Saturday, April 30, 2011

The Great Fig Tree

We have a monster fig tree.

It is prolific, in every sense. Near constant growth. New limbs, lots of leaves and huge crops of fruit:

Each summer, the bright green figs weigh down the limbs, causing them to reach down to the grass.

We don't know much about how to properly prune the tree. I've done some online research, but haven't tried too hard to do it "just right." Evidently, it doesn't really matter how we prune. I prune the tree three times a year, and it just keeps growing!

The snow in this picture helps show how thick the branches are, and how high I cut the branches back when I prune at the end of the summer:

See that big pile of branches? That is from one pruning. And look at the tree- you can't even tell it's been pruned!

The fig tree today, Saturday, April 30th, 2011:

I've lobbied hard to keep the fig tree. I've heard many times that fruit trees add value to a home. Like the rest of the yard, the tree is overdue for a clean-up. We'll cut down one of the three trucks, and give it a major pruning.

Do you have figs? Is it as out of control as ours? Because this tree is getting out of hand!

3 Years in the Backyard

This summer, we'll be working on the yard, so here is a bit about the backyard.

Spending sometime out there today, it was easy to daydream about how nice it will be when we get the yard cleaned up. Between the day we saw the house and the day we moved in (30 days apart), the yard was allowed to grow, unchecked, and was out of control:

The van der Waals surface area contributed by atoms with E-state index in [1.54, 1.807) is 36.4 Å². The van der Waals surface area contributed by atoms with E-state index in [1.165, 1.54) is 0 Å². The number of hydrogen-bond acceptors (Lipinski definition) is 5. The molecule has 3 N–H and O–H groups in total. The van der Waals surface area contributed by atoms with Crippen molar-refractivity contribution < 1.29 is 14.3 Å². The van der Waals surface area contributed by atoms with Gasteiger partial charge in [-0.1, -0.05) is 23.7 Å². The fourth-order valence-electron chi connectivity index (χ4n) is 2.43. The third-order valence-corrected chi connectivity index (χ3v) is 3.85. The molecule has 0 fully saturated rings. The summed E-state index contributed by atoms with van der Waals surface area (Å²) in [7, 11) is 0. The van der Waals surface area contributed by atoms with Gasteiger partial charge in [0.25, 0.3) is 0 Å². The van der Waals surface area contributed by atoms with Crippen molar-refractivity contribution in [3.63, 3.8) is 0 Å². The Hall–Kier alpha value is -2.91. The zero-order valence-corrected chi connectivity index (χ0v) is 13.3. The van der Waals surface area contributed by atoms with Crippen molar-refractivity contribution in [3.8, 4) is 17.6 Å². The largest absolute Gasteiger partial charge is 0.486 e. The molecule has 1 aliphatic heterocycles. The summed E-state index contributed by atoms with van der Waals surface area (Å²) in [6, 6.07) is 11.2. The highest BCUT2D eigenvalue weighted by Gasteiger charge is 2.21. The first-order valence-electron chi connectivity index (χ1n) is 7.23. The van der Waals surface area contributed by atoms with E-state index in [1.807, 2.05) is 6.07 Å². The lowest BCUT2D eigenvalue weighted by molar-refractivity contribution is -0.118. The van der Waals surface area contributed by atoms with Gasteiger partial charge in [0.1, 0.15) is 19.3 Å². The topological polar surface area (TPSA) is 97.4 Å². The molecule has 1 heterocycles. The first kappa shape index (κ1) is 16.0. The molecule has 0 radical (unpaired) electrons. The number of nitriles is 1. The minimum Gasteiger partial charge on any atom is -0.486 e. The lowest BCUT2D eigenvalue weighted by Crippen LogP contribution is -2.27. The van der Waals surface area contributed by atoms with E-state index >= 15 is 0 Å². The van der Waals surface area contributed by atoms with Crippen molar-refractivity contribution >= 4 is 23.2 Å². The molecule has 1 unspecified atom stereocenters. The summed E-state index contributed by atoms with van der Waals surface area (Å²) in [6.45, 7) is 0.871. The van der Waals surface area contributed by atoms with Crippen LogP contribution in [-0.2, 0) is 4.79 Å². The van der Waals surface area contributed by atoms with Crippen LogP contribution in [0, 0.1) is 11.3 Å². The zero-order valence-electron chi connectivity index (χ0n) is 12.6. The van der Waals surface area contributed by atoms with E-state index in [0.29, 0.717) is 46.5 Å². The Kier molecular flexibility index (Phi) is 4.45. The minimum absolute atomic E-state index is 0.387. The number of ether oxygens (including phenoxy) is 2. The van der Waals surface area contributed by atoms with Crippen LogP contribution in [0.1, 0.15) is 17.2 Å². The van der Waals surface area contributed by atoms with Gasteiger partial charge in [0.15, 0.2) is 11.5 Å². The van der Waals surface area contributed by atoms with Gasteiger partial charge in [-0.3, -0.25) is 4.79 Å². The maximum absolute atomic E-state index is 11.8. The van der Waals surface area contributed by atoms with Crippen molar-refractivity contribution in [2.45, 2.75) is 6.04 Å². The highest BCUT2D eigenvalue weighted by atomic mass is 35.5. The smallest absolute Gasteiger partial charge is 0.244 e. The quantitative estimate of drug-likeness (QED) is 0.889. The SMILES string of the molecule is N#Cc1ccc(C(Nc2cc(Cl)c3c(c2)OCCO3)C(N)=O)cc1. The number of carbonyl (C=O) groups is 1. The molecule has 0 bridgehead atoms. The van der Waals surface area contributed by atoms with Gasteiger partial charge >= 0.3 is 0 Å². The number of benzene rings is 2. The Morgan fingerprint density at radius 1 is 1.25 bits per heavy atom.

Most of the plants went into compost, but others (like the irises, peonies, mint, onions, etc) were given to friends. I do miss the never ending supply of fresh flowers:

...and the rainbow of potatoes:

When we started digging around the yard, we found lots of weird stuff in the yard, like this barrel. Inside, there was a plastic trash can, filled with (you guessed it) trash. How did burying this barrel with trash make sense to anyone?

To make things manageable, I started tearing out plants. I liked the fresh flowers, but without any beds, or mulch, it was impossible to mow or remove the brambles without removing the flowers. Things have cleaned up quite a bit:

The blackberries haven't quite surrendered. They are making their last stand on this fence:

I'm keeping the lillies- these babies grow to about 7 feet tall. I don't have any good photos of them blooming, but they look good in every stage of growth:

There are a few more plants on the chopping block. Including diseased roses, lillies that don't bloom, a Japanese maple, a butterfly bush, the lilac (which I will sorely miss and may change my mind about) and the plum: